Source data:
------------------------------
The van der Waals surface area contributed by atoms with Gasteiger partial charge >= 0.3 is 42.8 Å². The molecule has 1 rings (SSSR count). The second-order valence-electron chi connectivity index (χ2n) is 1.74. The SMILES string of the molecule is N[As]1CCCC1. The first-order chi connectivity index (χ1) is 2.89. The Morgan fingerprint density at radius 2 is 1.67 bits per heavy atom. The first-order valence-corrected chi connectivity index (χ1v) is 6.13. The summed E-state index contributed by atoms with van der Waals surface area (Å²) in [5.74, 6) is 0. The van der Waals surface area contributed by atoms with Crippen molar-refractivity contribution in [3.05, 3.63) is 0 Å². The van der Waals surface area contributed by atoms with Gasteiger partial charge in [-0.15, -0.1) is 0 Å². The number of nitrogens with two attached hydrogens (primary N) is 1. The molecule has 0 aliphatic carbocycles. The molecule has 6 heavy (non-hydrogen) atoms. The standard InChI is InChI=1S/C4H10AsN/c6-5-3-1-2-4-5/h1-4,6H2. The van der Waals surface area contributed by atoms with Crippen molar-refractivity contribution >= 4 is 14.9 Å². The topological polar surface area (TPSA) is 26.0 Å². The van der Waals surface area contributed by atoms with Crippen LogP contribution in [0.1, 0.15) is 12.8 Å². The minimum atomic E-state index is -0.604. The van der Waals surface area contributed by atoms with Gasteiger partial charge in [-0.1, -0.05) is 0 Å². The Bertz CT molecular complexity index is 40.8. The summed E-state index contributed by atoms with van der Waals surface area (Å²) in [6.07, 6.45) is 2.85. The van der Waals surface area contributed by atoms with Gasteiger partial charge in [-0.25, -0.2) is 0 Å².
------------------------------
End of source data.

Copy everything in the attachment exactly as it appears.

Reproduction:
The van der Waals surface area contributed by atoms with Gasteiger partial charge >= 0.3 is 42.8 Å². The molecule has 1 rings (SSSR count). The second-order valence-electron chi connectivity index (χ2n) is 1.74. The SMILES string of the molecule is N[As]1CCCC1. The first-order chi connectivity index (χ1) is 2.89. The Morgan fingerprint density at radius 2 is 1.67 bits per heavy atom. The first-order valence-corrected chi connectivity index (χ1v) is 6.13. The summed E-state index contributed by atoms with van der Waals surface area (Å²) in [5.74, 6) is 0. The van der Waals surface area contributed by atoms with Crippen molar-refractivity contribution in [3.05, 3.63) is 0 Å². The van der Waals surface area contributed by atoms with Gasteiger partial charge in [-0.15, -0.1) is 0 Å². The number of nitrogens with two attached hydrogens (primary N) is 1. The molecule has 0 aliphatic carbocycles. The molecule has 6 heavy (non-hydrogen) atoms. The standard InChI is InChI=1S/C4H10AsN/c6-5-3-1-2-4-5/h1-4,6H2. The van der Waals surface area contributed by atoms with Crippen molar-refractivity contribution >= 4 is 14.9 Å². The topological polar surface area (TPSA) is 26.0 Å². The van der Waals surface area contributed by atoms with Crippen LogP contribution in [0.1, 0.15) is 12.8 Å². The minimum atomic E-state index is -0.604. The van der Waals surface area contributed by atoms with Gasteiger partial charge in [-0.1, -0.05) is 0 Å². The Bertz CT molecular complexity index is 40.8. The summed E-state index contributed by atoms with van der Waals surface area (Å²) in [6.07, 6.45) is 2.85. The van der Waals surface area contributed by atoms with Gasteiger partial charge in [-0.25, -0.2) is 0 Å².